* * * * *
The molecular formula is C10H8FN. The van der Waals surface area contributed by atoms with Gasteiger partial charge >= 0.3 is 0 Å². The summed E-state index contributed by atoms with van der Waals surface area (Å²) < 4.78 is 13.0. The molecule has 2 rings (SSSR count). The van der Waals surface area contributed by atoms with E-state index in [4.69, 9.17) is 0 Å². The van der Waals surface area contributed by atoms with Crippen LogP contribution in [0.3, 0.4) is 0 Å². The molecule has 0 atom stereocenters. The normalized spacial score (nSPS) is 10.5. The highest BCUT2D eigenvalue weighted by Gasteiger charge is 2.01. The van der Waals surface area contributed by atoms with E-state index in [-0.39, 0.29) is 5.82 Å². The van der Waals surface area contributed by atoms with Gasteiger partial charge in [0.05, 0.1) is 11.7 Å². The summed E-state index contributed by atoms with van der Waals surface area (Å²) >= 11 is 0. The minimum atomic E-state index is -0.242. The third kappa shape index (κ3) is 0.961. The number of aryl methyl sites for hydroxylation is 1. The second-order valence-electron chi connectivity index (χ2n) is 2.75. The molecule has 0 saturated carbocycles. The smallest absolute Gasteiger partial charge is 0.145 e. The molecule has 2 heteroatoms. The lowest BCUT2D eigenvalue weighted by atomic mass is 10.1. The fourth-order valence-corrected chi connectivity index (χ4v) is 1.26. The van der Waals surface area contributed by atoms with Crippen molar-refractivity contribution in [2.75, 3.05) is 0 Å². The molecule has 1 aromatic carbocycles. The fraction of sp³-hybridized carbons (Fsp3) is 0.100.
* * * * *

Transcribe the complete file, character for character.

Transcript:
The molecular formula is C10H8FN. The van der Waals surface area contributed by atoms with Gasteiger partial charge >= 0.3 is 0 Å². The summed E-state index contributed by atoms with van der Waals surface area (Å²) < 4.78 is 13.0. The molecule has 2 rings (SSSR count). The van der Waals surface area contributed by atoms with E-state index in [4.69, 9.17) is 0 Å². The van der Waals surface area contributed by atoms with Crippen LogP contribution in [0.3, 0.4) is 0 Å². The molecule has 0 atom stereocenters. The normalized spacial score (nSPS) is 10.5. The highest BCUT2D eigenvalue weighted by Gasteiger charge is 2.01. The van der Waals surface area contributed by atoms with E-state index in [-0.39, 0.29) is 5.82 Å². The van der Waals surface area contributed by atoms with Gasteiger partial charge in [0.05, 0.1) is 11.7 Å². The summed E-state index contributed by atoms with van der Waals surface area (Å²) >= 11 is 0. The minimum atomic E-state index is -0.242. The third kappa shape index (κ3) is 0.961. The number of aryl methyl sites for hydroxylation is 1. The second-order valence-electron chi connectivity index (χ2n) is 2.75. The molecule has 0 saturated carbocycles. The smallest absolute Gasteiger partial charge is 0.145 e. The molecule has 2 heteroatoms. The lowest BCUT2D eigenvalue weighted by atomic mass is 10.1. The fourth-order valence-corrected chi connectivity index (χ4v) is 1.26. The van der Waals surface area contributed by atoms with Crippen molar-refractivity contribution in [2.75, 3.05) is 0 Å². The molecule has 1 aromatic carbocycles. The fraction of sp³-hybridized carbons (Fsp3) is 0.100.